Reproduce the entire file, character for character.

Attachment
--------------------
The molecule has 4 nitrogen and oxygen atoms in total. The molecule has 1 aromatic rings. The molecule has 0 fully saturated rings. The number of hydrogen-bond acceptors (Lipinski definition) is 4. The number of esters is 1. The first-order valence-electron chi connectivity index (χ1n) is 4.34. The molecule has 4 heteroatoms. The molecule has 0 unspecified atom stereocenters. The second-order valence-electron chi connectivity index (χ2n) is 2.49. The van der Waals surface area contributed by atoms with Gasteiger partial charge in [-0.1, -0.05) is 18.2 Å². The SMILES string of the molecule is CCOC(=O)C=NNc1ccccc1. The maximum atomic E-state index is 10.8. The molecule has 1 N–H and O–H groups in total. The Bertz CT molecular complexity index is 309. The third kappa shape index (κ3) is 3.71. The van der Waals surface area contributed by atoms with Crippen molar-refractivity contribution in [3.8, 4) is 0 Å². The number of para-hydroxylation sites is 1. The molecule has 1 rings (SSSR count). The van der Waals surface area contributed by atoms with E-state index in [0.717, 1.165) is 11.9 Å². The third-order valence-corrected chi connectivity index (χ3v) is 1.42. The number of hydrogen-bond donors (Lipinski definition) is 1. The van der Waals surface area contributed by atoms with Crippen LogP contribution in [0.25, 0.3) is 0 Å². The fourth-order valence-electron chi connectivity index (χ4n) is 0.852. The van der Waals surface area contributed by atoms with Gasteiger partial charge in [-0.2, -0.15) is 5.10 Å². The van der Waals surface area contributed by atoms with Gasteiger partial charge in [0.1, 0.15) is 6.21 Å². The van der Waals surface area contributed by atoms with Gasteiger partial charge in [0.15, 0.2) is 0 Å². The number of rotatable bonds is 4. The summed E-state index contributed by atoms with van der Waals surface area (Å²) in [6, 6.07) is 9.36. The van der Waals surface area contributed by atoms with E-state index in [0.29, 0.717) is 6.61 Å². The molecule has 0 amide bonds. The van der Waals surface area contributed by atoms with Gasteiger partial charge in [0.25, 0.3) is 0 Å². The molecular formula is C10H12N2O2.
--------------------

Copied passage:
The molecule has 4 nitrogen and oxygen atoms in total. The molecule has 1 aromatic rings. The molecule has 0 fully saturated rings. The number of hydrogen-bond acceptors (Lipinski definition) is 4. The number of esters is 1. The first-order valence-electron chi connectivity index (χ1n) is 4.34. The molecule has 4 heteroatoms. The molecule has 0 unspecified atom stereocenters. The second-order valence-electron chi connectivity index (χ2n) is 2.49. The van der Waals surface area contributed by atoms with Gasteiger partial charge in [-0.1, -0.05) is 18.2 Å². The SMILES string of the molecule is CCOC(=O)C=NNc1ccccc1. The maximum atomic E-state index is 10.8. The molecule has 1 N–H and O–H groups in total. The Bertz CT molecular complexity index is 309. The third kappa shape index (κ3) is 3.71. The van der Waals surface area contributed by atoms with Crippen molar-refractivity contribution in [3.8, 4) is 0 Å². The number of para-hydroxylation sites is 1. The molecule has 1 rings (SSSR count). The van der Waals surface area contributed by atoms with E-state index in [0.717, 1.165) is 11.9 Å². The third-order valence-corrected chi connectivity index (χ3v) is 1.42. The number of hydrogen-bond donors (Lipinski definition) is 1. The van der Waals surface area contributed by atoms with Crippen LogP contribution in [0.25, 0.3) is 0 Å². The fourth-order valence-electron chi connectivity index (χ4n) is 0.852. The van der Waals surface area contributed by atoms with Gasteiger partial charge in [-0.2, -0.15) is 5.10 Å². The van der Waals surface area contributed by atoms with Gasteiger partial charge in [0.1, 0.15) is 6.21 Å². The van der Waals surface area contributed by atoms with Gasteiger partial charge in [0.15, 0.2) is 0 Å². The number of rotatable bonds is 4. The summed E-state index contributed by atoms with van der Waals surface area (Å²) in [6, 6.07) is 9.36. The van der Waals surface area contributed by atoms with E-state index in [0.29, 0.717) is 6.61 Å². The molecule has 0 amide bonds. The van der Waals surface area contributed by atoms with Gasteiger partial charge in [0.25, 0.3) is 0 Å². The molecular formula is C10H12N2O2.